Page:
The Humboldt Penguin (Spheniscus humboldti) is endemic to Northern Chile & Peru. Similar to Magellanic Penguins, but lacks the second dark breast band and has a wider white band around the head. The eyes are reddish brown, and the bill is slightly larger than that of Magellanic penguins. Adults average length of around 70 cm (27.5 in) in height and an average weight of 4 kg (8.8 lbs). The total world population currently stands at around 12,000 breeding pairs.
The King Penguin (Aptenodytes patagonicus) is the second largest penguin and similar in appearance to Emperor penguin. Their population is restricted to the sub-Antarctic belt. They have orange spots near their ears and on the neck. Cheeks are dark orange. The belly is white and the throat is grey-white. Full grown average 12 – 14 kg (26.5 – 30.86 lbs), and an average length of 90 cm (35.4 in). World Population: 2,000,000 breeding pairs.
The Little Penguin (Eudyptula minor), also known as Little Blue, Blue and Fairy Penguin, is the world’s smallest penguin. The species is widely distributed in Australia and in New Zealand. Upper parts are pale blue to a dark grey-blue depending upon age, season and subspecies. Average length is 43 cm (16.9 in.) and an average weight of 1.2 kg (2.65 lbs.) World Population stands at around 500,000 breeding pairs.
The Macaroni Penguin (Eudyptes chrysolophus) is probably the most abundant of all penguins in terms of total numbers. The distribution of Macaroni Penguin extends from the sub-Antarctic to the Antarctic Peninsula. The species was so named because the yellow and black feathers sticking out of the side of their heads looked like the English hairstyle. This species has orange, not yellow, feather plumes. They average 70 cm (27.5 in) tall and 5.5 kg (12.12 lbs) in weight. World Population: 9,000,000 breeding pairs.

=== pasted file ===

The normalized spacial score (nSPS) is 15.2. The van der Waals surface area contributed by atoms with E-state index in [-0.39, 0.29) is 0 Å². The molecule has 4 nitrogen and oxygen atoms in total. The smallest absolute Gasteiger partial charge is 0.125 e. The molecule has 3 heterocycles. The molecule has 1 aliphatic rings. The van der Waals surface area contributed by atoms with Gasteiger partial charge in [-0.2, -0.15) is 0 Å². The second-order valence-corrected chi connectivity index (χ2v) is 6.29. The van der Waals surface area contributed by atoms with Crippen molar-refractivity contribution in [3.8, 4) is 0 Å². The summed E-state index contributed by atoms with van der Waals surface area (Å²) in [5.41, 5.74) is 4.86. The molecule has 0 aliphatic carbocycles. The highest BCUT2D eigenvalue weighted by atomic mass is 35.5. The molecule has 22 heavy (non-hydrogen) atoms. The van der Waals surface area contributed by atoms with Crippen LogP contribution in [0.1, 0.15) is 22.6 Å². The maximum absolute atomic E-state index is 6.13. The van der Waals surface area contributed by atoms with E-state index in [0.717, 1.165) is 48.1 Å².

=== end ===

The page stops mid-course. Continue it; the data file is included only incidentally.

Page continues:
The Magellanic Penguin (Spheniscus magellanicus) was named after the explorer Ferdinand Magellan who first saw the species in 1519 on his first voyage around the tip of South America. The largest of the warm weather penguins, Magellanic Penguins are only found around the Falkland Islands and South America. The head and upper parts are black apart from two broad white stripes beneath the throat; one running up behind the cheeks and above the eye to join the pinkish gape, the second running adjacent to the white underparts with which they merge above the legs. They are about 70 cm (27.5 in) tall and weigh 4.9 kg (10.8 lbs.) World Population: 1,800,000 breeding pairs.
The Rockhopper Penguins (Eudyptes chrysocome) are distinguished from other crested penguins by their smaller size and the decorative yellow feather tufts on their heads. It has a reddish brown bill, distinctive red eyes, and the feet and legs are pink. Adults average 52 cm (20.5 in) an average weight of about 3kg (6.61 lbs.)
Southern: 650,000 breeding pairs
Eastern: 800,000 breeding pairs
Northern: 350,000 breeding pairs
The Royal Penguin (Eudyptes schlegeli) breeds on Macquarie Island. This species is slightly larger than the other crested penguins. Unlike other crested penguins, the Royal Penguin has orange, not yellow, feather plumes. It has a white face. black crown and it has crests which join on the forehead. Adults average 5.2 kg (11.45 lbs.)
The Snares Penguin (Eudyptes robustus) is endemic to the Snares Islands, New Zealand. The head, throat and upperparts are black, and underparts are white. It has a robust conical bill and distinctive red eyes. Adult ones average 50 cm (19.7 in) in length and weigh around 3 kg. (6.6 lbs.) World Population: 30,000 breeding pairs.
The Yellow-eyed Penguin (Megadyptes antipodes) is endemic to New Zealand. It is considered the rarest of all penguins. Adults have a band of yellow feathers going from the bill, circling the eyes and up around the head. Adults can reach 55 cm (21.65 in) in length and 5.7 kg (12.12 lbs.) There are only an estimated 1,500 breeding pairs of yellow-eyed penguins.